Please note: James Parrish and I are still polishing some details for the event, including lining up prizes for the raffles, but the schedule is now set for our second Bijou at the Byrd fundraising event. As before, film-wise, there will also be a wee surprise. Stay tuned for more information soon.

-- Photo credits: Chez Roue' by Scott Elmquist. 
Vivian Maier's selfie by herself.

Tuesday, January 13, 2015

Ballpark Bandwagon Breakdown


http://citizensreferendumgroup.wordpress.com/

Between January and September of 2014 Richmond witnessed the coalescence of a significant resistance to the notion of building a baseball stadium in Shockoe Bottom. In May the volume of the opposition chorus apparently surprised Mayor Dwight Jones (pictured left). Now it seems unlikely Jones’ so-called “revitalization” plan, as originally advertised, is ever going fall into place.

However unpopular with the voters the mayor’s plans for Shockoe Bottom and North Boulevard have become, shifts in the thinking of some on City Council may animate makeovers in 2015. What effect the rearranging of councilmanic chairs will have on the ballpark issue isn't known, yet. As we wait for that drama unfold, it's worthwhile to organize the 2014 record of the brouhaha for the sake of facilitating a clear perspective.

What came to stifle the mayor’s stadium-building scheme last year began gathering over the winter. Although no single entity was coordinating it, by early spring the escalating criticism of the Jones plan was pouring in from several directions.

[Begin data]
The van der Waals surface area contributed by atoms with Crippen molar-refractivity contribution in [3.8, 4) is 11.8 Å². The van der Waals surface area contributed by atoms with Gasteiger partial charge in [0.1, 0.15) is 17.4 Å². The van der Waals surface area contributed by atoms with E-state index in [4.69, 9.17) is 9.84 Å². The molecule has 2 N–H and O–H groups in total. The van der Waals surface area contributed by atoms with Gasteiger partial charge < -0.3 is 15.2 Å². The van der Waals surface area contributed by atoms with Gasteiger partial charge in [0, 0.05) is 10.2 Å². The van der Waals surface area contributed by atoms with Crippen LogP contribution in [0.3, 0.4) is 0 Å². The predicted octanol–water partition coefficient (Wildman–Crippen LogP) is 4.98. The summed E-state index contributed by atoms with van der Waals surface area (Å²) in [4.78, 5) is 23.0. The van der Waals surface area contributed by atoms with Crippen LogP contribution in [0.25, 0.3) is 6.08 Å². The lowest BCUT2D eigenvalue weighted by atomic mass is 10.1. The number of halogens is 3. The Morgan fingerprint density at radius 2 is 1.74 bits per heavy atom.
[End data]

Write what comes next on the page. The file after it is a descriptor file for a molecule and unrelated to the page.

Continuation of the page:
However, now it seems there was one standout event that proved to be the tipping point. It appeared out of the blue on Apr. 28. On that Monday morning a group of students from Richmond public schools appeared at City Hall with a purpose. The majority of them were from Open High.

Whether one called it a "flash mob," or a "walkout," the protest march had obviously been prompted by a couple of telling Style Weekly articles ("Caving In" and "Filling Holes") published earlier the same month. The stories revealed dreadful conditions in some local public schools; the students acted on their own volition. They carried signs with messages for all to see. Some messages decried dilapidated school buildings. Others protested the Shockoe Stadium plan.